Mutual funds are also designed to beat an index, most traditionally the S&P 500.  Beating the S&P requires one to deviate significantly from the average return of the S&P over a sustained amount of time.  Think back now to our example of 1,000 stocks, is it easier to deviate from the average when selecting 10 stocks, or when selecting 500 stocks?  The answer clearly is 10 stocks, and it illustrates the problem perfectly.  Mutual funds have so many different stocks, that they effectively diversify themselves out of any possibility of outperforming the S&P 500.  When you add the expenses they charge on top of this, Mutual fund managers are fighting an uphill battle than they cannot win.  The amount of equity managers that outperform their index is roughly in line with a random walk. 

This is how we can beat Mutual funds in performance and risk with a carefully optimized portfolio of ETFs.  Diversification does not exist in holding a tremendous amount of assets, it exists in holding assets that act differently than each other.  Mutual funds that own 500 stocks, usually own 500 stocks that are more or less identical.  If the market drops, all 500 of their stocks are likely to drop, the opposite occurs during a rise.  However, by selecting ETFs through our optimization process, we are purposely selecting stocks (or any other asset) that do not rise and fall with one another 100% of the time.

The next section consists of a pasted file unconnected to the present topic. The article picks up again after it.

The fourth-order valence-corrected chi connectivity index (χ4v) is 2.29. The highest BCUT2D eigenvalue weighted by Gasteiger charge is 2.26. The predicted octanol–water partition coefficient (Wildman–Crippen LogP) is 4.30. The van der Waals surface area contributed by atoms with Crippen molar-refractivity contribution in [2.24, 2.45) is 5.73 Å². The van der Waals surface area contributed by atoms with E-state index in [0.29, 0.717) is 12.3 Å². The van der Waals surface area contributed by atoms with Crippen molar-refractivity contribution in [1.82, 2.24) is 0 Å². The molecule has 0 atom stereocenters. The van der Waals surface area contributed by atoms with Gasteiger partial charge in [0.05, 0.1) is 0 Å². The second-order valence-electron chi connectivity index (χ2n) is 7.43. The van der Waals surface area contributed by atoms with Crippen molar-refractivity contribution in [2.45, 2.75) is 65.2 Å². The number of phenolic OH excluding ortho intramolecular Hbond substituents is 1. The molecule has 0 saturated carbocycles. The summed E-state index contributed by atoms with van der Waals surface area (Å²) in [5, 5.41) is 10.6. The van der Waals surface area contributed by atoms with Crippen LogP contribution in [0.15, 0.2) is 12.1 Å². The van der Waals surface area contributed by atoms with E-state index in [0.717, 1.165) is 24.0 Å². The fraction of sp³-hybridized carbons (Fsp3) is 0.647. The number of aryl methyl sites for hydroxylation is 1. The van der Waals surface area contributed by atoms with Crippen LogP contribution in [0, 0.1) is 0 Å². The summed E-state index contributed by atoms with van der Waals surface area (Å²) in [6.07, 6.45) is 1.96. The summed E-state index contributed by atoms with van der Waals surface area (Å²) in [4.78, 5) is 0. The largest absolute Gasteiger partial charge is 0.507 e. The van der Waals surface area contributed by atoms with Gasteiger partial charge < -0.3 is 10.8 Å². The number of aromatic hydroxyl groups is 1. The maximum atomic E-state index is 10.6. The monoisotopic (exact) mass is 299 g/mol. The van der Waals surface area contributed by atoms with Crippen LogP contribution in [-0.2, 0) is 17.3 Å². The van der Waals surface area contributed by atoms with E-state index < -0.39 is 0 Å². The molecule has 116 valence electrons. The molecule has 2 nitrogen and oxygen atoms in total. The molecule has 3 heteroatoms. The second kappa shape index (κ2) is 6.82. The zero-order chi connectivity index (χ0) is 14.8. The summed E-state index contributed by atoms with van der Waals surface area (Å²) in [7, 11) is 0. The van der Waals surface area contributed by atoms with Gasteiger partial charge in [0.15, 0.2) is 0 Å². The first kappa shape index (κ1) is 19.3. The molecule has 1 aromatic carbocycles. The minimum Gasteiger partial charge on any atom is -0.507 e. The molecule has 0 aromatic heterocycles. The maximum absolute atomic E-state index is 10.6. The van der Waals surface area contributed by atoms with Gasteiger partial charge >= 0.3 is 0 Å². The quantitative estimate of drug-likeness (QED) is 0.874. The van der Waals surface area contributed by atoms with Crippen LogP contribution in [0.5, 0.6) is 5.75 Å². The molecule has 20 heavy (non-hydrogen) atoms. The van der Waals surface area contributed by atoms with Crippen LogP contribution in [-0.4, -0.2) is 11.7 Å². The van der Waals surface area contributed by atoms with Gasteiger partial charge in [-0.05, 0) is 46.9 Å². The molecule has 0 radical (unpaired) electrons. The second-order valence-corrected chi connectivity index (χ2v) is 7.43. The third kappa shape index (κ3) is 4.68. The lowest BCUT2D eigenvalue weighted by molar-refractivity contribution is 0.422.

Rare, but Not Impossible

At this point you might be asking yourself how a Mutual fund, with all of its faults, could ever beat a portfolio of ETFs.  Well Mutual funds have one area where they’ve developed a huge advantage over anyone else: fixed income. 

This is actually true for a multitude of reasons.  The first is the complexity of fixed income instruments.  Even something as simple as U.S. Treasuries are incredibly difficult to price, and even harder to trade for profit.  Unless you have advanced degrees in mathematics or quantitative finance, you will likely lose money trading fixed income. Buying and holding is a different story.  Corporate bonds are even more difficult to deal with because they add an extra source of risk, default risk.  U.S. Treasuries are considered to be risk free assets (your opinions on the U.S. or its budget scenario are unimportant here, people who make money do it by keeping their politics out of their wallet), but corporate bonds are subject to default on rare occasions.  Forecasting default rates requires very advanced math and finance, and frankly isn’t done that well by even the most advanced practitioners.